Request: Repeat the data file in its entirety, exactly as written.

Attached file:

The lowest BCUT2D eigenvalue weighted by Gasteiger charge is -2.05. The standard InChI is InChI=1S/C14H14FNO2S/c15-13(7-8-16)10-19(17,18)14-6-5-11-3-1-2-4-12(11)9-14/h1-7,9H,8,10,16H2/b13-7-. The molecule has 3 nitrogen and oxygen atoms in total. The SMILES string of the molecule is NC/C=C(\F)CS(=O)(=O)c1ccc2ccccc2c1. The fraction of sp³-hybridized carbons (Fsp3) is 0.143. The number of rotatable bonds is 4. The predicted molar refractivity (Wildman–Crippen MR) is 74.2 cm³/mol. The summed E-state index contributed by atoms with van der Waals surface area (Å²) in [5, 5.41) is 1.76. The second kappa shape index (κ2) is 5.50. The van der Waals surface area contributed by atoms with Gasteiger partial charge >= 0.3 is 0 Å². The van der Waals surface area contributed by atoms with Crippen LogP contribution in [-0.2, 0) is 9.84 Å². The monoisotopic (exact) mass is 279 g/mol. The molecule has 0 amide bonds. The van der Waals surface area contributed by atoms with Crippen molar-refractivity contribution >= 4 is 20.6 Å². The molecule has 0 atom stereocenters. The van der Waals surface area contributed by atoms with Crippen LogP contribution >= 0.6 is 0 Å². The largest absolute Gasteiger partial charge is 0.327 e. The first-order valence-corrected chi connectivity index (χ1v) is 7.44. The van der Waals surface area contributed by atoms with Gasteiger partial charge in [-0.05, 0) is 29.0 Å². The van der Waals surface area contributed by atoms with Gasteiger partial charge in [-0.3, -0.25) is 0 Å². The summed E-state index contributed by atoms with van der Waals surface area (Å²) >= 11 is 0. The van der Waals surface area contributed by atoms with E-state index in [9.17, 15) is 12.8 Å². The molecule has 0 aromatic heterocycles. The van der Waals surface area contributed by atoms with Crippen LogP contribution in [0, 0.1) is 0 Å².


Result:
The lowest BCUT2D eigenvalue weighted by Gasteiger charge is -2.05. The standard InChI is InChI=1S/C14H14FNO2S/c15-13(7-8-16)10-19(17,18)14-6-5-11-3-1-2-4-12(11)9-14/h1-7,9H,8,10,16H2/b13-7-. The molecule has 3 nitrogen and oxygen atoms in total. The SMILES string of the molecule is NC/C=C(\F)CS(=O)(=O)c1ccc2ccccc2c1. The fraction of sp³-hybridized carbons (Fsp3) is 0.143. The number of rotatable bonds is 4. The predicted molar refractivity (Wildman–Crippen MR) is 74.2 cm³/mol. The summed E-state index contributed by atoms with van der Waals surface area (Å²) in [5, 5.41) is 1.76. The second kappa shape index (κ2) is 5.50. The van der Waals surface area contributed by atoms with Gasteiger partial charge >= 0.3 is 0 Å². The van der Waals surface area contributed by atoms with Crippen LogP contribution in [-0.2, 0) is 9.84 Å². The monoisotopic (exact) mass is 279 g/mol. The molecule has 0 amide bonds. The van der Waals surface area contributed by atoms with Crippen molar-refractivity contribution >= 4 is 20.6 Å². The molecule has 0 atom stereocenters. The van der Waals surface area contributed by atoms with Crippen LogP contribution >= 0.6 is 0 Å². The largest absolute Gasteiger partial charge is 0.327 e. The first-order valence-corrected chi connectivity index (χ1v) is 7.44. The van der Waals surface area contributed by atoms with Gasteiger partial charge in [-0.05, 0) is 29.0 Å². The van der Waals surface area contributed by atoms with Gasteiger partial charge in [-0.3, -0.25) is 0 Å². The summed E-state index contributed by atoms with van der Waals surface area (Å²) >= 11 is 0. The van der Waals surface area contributed by atoms with E-state index in [9.17, 15) is 12.8 Å². The molecule has 0 aromatic heterocycles. The van der Waals surface area contributed by atoms with Crippen LogP contribution in [0, 0.1) is 0 Å².